If you don't know the name — and I didn't — Andy Irons was a three-time World Surf League champion who rivaled Kelly Slater — whose name I do know — for the title of world's best surfer. Irons, who won world titled in 2002 through 2004, died in 2010.
Besides surfing, the cause of Irons' death is the other important aspect to the documentary. The surfer had battled with bipolar disorder and with opioid addiction, the latter of which reportedly contributed to a fatal heart attack.
The documentary, which will screen at 7 tonight at Regal Cinemas' theaters at Northtown Mall and at Coeur d'Alene's Riverstone Stadium, features a special introduction, a Q&A with the filmmakers and Irons' family and friends and an expert on opioid addiction.
Comedy — or attempts at making comedy — is a tricky process. Just ask Daniel Tosh. Or Anthony Jeselnik. Or, most recently, Roseanne Barr.
One guy who knows something about comedy is Mel Brooks. And long before the current crop of comics came along, especially those who like to push the boundaries of comedy, Brooks was shaking things up on stage, on television and on the movie screen.
Take his original film "The Producers," which Brooks both wrote and directed. Starring two great comic talents, Zero Mostel and Gene Wilder, the film tells the story of two Broadway producers who seek to make money by putting on what they consider to be a sure-fire failure. So they agree to produce the musical "Springtime for Hitler: A Gay Romp with Adolf and Eva at Berchtesgaden."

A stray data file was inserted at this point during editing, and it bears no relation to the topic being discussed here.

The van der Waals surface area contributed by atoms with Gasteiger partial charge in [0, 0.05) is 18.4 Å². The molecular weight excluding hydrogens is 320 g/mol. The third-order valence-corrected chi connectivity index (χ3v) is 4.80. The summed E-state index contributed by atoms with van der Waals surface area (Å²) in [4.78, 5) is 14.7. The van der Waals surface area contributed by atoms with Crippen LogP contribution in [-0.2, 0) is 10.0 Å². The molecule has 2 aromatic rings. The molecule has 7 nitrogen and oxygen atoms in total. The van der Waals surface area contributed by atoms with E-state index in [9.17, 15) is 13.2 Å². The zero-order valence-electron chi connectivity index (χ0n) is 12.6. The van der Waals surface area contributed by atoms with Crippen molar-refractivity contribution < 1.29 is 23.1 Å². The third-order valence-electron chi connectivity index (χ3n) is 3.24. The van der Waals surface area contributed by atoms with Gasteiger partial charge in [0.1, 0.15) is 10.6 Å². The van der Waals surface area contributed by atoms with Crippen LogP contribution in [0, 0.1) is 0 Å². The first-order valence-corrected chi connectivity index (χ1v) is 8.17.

Yeah, a Broadway musical that is a love letter to the world's most reviled dictator. And to the shock of both our protagonists, the play is a rousing success. So, too, was Brooks' film.
Not that everybody loved it. Writing in the New Republic, Stanley Kauffman opined, "The star not only indulges himself gluttonously, but the director seems to be doubled up with laughter at how funny he is being through Mostel; and the film bloats into sogginess."
But Kauffman was part of a tiny minority. Many more critics echoed the sentiments of Susan Stark writing for the Detroit News: "This shamelessly low-brow, fearlessly satirical Brooks movie may just be Hollywood's ultimate satire, a furiously witty 'reductio ad absurdum' worthy of the great Augustans like Pope and Swift." Writing some two decades after the film's premiere, Roger Ebert had a more succinct view: "This is one of the funniest movies ever made."
Brooks' satirical film has endured, experiencing revivals both on Broadway and on the big screen. Now, however, the original is being re-released in honor of its 50th anniversary. And those of us living in this part of the Inland Northwest will be lucky enough to experience it.
"The Producers" will screen at 2 and 7 p.m. on June 3 and 6 at Regal Cinemas theaters at Northtown Mall and Coeur d'Alene's Riverstone Stadium.
Comedy isn't always comfortable. But the best of it tends to live on, making life that much more bearable — especially in hard times such as the ones occurring right now.